The national unemployment rate fell to 8.5%, the lowest in nearly 3 years. While we seem to be moving in the right direction, this is not a window of opportunity to “go easy” on your job search. It’s a time to become even more persistent and stay ahead of the competition!
While being unemployed can be emotionally challenging and stressful, it is crucial to remain optimistic and motivated. If you let the circumstances way you down, it will affect your ability to procure a new position. So try not to wallow, take action instead!
Sample action plan:
Take stock and create a personal inventory. Ask yourself realistically, why are you unemployed and did you have control of this outcome? (No matter the answer, we want to create a strategic plan.) Were you part of downsizing due to the economy? Was your function eliminated or outsourced overseas? Did you have a positive rapport with your company, supervisor, and colleagues? Do you have the skill set needed to have remained in your previous position or to move up to the next level? Ask these questions to see what you may need to do going forward. It could be relocating, finding a different industry, smaller/larger company, or improving/learning new skills.
Plan financially. Don’t wait, plan accordingly. Lay it all out so you can take a hard look at it. What is coming in? What is going out? What can be trimmed? Then, create a long-term plan with options to help get you through the rough patch. Laying it out and having a proactive plan can help to reduce the anxiety.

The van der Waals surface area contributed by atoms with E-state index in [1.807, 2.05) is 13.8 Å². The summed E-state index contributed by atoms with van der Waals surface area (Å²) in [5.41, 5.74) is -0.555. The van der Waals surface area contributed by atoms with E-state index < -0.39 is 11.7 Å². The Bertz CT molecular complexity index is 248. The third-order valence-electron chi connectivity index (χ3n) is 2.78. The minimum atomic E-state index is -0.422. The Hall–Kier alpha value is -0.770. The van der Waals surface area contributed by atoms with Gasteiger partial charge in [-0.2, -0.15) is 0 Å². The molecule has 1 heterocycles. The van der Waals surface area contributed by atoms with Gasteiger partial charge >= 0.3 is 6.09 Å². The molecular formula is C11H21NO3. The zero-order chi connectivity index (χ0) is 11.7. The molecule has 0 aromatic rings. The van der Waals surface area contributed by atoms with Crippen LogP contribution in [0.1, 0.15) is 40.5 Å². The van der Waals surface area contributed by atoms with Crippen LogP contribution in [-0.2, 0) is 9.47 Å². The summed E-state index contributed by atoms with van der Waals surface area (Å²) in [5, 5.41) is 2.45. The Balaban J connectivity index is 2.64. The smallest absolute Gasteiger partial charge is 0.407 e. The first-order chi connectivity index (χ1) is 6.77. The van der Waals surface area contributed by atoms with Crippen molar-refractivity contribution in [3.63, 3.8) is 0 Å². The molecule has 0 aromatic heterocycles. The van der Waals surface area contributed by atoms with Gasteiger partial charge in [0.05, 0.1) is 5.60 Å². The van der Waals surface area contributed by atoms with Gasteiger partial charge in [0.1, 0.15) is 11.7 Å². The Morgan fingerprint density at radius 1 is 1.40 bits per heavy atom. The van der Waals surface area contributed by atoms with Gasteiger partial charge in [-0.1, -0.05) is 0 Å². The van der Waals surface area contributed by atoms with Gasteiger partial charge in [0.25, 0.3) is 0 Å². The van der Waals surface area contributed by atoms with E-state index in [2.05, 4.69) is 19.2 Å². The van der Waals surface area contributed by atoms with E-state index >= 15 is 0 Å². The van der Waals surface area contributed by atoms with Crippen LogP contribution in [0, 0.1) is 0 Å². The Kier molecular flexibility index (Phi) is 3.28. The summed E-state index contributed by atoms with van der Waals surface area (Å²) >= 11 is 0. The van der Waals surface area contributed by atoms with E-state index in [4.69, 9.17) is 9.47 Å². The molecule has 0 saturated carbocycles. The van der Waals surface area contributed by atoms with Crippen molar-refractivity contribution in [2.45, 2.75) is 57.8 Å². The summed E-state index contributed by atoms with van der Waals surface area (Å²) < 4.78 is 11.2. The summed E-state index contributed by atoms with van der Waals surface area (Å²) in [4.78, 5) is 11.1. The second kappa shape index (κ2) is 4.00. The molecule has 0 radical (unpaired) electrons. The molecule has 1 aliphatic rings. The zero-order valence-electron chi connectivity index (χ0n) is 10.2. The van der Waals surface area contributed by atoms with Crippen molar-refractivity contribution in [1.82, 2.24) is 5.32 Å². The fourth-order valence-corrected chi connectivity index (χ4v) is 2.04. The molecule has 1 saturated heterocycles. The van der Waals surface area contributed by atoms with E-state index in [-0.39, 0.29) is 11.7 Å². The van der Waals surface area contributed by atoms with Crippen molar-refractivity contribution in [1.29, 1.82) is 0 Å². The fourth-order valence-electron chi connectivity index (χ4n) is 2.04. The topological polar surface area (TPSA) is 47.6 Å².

Get up and get moving! Treat every weekday as a work day. Get dressed and get out. (Isolation can contribute to situational depression.) It is easy to hide behind the computer in sweats and slippers, but that is not where the jobs are! Place yourself where you can meet new people and network. Create a routine for yourself with daily goals and objectives.
Open your mouth. People can’t help if they don’t know you need it. Let people know that you are looking, and ask for support. Tap into the resources that are available to you through friends, former colleagues, organized groups, and professionals.
Find one thing a day that is incredibly funny… and laugh. Many studies have stated that “laughter is the best medicine.” It reduces pain, improves job performance, lowers blood sugar levels, and allows us to tolerate discomfort. Better yet, find something funny to share with someone else, and laugh with them!
Keep the faith that this too shall pass.